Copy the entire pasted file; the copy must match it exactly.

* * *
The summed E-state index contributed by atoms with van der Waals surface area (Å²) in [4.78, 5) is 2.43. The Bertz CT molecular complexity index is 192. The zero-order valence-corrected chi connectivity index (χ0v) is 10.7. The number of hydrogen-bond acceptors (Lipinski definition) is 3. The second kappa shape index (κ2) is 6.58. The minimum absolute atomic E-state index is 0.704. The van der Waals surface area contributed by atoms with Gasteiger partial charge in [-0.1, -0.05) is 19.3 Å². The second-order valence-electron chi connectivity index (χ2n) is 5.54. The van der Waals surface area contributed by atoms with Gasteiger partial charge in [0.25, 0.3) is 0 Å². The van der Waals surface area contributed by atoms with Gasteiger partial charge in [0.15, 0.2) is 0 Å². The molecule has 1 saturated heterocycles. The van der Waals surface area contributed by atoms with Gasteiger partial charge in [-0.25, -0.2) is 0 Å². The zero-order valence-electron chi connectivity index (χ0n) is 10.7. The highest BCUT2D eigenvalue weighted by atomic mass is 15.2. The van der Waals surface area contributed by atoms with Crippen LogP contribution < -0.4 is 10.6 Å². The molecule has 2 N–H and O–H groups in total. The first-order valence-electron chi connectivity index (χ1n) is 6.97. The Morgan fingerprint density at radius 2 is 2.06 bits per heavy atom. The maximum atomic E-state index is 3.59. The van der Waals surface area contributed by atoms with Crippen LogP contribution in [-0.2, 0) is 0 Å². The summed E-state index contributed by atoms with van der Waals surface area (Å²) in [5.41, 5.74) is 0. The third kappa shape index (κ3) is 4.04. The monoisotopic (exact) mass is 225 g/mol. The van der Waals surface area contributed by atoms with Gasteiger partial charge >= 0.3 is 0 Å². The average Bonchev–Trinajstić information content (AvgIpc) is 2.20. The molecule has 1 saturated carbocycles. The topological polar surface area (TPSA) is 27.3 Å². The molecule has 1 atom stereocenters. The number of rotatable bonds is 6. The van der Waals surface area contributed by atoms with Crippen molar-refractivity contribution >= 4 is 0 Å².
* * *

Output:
The summed E-state index contributed by atoms with van der Waals surface area (Å²) in [4.78, 5) is 2.43. The Bertz CT molecular complexity index is 192. The zero-order valence-corrected chi connectivity index (χ0v) is 10.7. The number of hydrogen-bond acceptors (Lipinski definition) is 3. The second kappa shape index (κ2) is 6.58. The minimum absolute atomic E-state index is 0.704. The van der Waals surface area contributed by atoms with Gasteiger partial charge in [-0.1, -0.05) is 19.3 Å². The second-order valence-electron chi connectivity index (χ2n) is 5.54. The van der Waals surface area contributed by atoms with Gasteiger partial charge in [0.25, 0.3) is 0 Å². The van der Waals surface area contributed by atoms with Gasteiger partial charge in [0.15, 0.2) is 0 Å². The molecule has 1 saturated heterocycles. The van der Waals surface area contributed by atoms with Gasteiger partial charge in [-0.25, -0.2) is 0 Å². The zero-order valence-electron chi connectivity index (χ0n) is 10.7. The highest BCUT2D eigenvalue weighted by atomic mass is 15.2. The van der Waals surface area contributed by atoms with Crippen LogP contribution < -0.4 is 10.6 Å². The molecule has 2 N–H and O–H groups in total. The first-order valence-electron chi connectivity index (χ1n) is 6.97. The Morgan fingerprint density at radius 2 is 2.06 bits per heavy atom. The maximum atomic E-state index is 3.59. The van der Waals surface area contributed by atoms with Crippen LogP contribution in [-0.2, 0) is 0 Å². The summed E-state index contributed by atoms with van der Waals surface area (Å²) in [5.41, 5.74) is 0. The third kappa shape index (κ3) is 4.04. The monoisotopic (exact) mass is 225 g/mol. The van der Waals surface area contributed by atoms with Gasteiger partial charge >= 0.3 is 0 Å². The average Bonchev–Trinajstić information content (AvgIpc) is 2.20. The molecule has 1 saturated carbocycles. The topological polar surface area (TPSA) is 27.3 Å². The molecule has 1 atom stereocenters. The number of rotatable bonds is 6. The van der Waals surface area contributed by atoms with Crippen molar-refractivity contribution >= 4 is 0 Å².